Modernizing Philadelphia’s trolley system. Replacing outdated rail cars. Extending the Norristown High Speed Line to King of Prussia.
For the past decade, funding for such projects — SEPTA’s multimillion-dollar capital program — has come from the Pennsylvania Turnpike Commission.
But that cash flow is set to be cut off next fiscal year, which begins in July, a prospect that has been looming over the authority for months.
That’s why SEPTA was “very encouraged” that Gov. Tom Wolf’s proposed budget, released Tuesday, rearranges the funding to come from the motor vehicle sales tax, authority spokesman Andrew Busch told Metro.
A 2013 law, which established the current arrangement, provided for the switchover, but the change still needs to be codified through the state’s budgetary process; there has been some concern from SEPTA that it wouldn’t happen.
Moving the funding stream to the vehicle sales tax would allow the authority to borrow against the money, allowing SEPTA to capitalize even further. The authority cannot issue bonds based on the Turnpike dollars because the commission has already borrowed on that funding.
“I don’t know yet, in dollars, how much more that is going to mean for our capital budget yet,” Busch said. “We still have to do some assessments related to that.”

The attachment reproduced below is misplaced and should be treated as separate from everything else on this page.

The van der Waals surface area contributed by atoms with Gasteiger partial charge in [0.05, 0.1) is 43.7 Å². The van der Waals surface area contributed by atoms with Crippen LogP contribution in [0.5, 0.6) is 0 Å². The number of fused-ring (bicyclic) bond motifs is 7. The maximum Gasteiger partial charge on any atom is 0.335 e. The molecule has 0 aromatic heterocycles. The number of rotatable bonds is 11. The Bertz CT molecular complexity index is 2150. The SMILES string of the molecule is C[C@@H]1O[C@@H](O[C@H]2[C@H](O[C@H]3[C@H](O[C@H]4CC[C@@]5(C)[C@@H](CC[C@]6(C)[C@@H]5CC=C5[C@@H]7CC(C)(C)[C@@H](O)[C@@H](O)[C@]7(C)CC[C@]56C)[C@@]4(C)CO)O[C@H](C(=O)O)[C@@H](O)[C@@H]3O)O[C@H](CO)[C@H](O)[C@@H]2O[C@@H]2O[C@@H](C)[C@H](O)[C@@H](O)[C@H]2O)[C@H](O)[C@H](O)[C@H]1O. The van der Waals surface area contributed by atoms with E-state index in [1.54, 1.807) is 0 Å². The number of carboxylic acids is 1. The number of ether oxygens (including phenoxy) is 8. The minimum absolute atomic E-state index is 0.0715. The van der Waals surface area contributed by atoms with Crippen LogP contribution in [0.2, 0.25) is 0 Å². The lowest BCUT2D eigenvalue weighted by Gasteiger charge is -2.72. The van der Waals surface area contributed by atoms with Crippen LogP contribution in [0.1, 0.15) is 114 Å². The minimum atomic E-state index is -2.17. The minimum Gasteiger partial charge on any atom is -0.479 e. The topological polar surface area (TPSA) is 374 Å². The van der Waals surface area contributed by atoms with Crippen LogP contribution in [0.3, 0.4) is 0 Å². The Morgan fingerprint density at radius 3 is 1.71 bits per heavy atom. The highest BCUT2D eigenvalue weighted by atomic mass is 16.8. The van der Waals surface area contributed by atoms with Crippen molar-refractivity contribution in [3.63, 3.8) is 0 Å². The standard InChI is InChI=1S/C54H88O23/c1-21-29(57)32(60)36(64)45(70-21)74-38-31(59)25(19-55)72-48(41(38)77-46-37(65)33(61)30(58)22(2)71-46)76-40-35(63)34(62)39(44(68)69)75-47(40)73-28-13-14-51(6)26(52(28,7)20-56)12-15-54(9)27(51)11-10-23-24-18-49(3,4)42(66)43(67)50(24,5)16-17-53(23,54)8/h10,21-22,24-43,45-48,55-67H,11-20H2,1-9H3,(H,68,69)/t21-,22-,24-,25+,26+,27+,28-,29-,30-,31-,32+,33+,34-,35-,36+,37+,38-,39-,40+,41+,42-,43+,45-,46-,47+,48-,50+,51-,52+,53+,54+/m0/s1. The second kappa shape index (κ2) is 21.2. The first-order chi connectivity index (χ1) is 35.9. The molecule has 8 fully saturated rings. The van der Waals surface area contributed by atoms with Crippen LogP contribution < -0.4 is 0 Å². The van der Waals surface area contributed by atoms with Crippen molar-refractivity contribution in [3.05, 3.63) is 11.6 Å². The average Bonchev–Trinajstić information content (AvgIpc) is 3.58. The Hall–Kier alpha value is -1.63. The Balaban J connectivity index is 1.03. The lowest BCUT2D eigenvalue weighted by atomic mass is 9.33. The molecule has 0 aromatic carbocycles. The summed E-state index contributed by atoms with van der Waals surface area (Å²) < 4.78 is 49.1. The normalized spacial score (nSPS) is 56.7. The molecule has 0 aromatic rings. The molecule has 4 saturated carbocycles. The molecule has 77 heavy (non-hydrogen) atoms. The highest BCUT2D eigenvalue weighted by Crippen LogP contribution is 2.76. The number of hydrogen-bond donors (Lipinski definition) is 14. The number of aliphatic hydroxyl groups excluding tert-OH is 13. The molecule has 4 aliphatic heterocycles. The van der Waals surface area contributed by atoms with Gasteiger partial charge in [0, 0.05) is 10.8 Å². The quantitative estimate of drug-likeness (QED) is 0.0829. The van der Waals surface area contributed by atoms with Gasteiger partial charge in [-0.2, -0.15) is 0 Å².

Being able to issue bonds “will give us growth in the capital budget to start moving forward in a meaningful way on things like trolley modernization and preparing for rail vehicle replacements,” he added.
Even without the loans, the vehicle sales tax revenue will likely provide a similar amount to the approximately $200 million a year SEPTA received from the Turnpike Commission.
Republicans in Harrisburg could stand in the way of Wolf’s $43.7 billion plan, which is highlighted by a $1.55 billion increase in basic education funding and a proposal to raise the state’s minimum wage.
GOP leaders have cast the plan as an irresponsible spending spree that could hurt the state’s fiscal security in the years ahead.
Significant alterations are expected as the sides negotiate.
Wolf, a Democrat, promoted his budget proposal Wednesday with a stop in Erie, visiting teachers and students to tout what he described as a “historic, life-changing investment” in schools.
Though much of the governor’s focus is on education, SEPTA’s government relations staff will spend the coming months at the state capitol to ensure the new capital funding system makes it into the final budget legislation, Busch said.
In some cases, to convince hesitant lawmakers, who could be from rural sections of the state with little public transit infrastructure, SEPTA’s staff will point to plants in their regions that manufacture parts that could be used for trains, trolleys and buses.
“There’s a lot of manufacturing in Pennsylvania that we utilize and even more that we could (utilize) if we had more funds,” Busch said.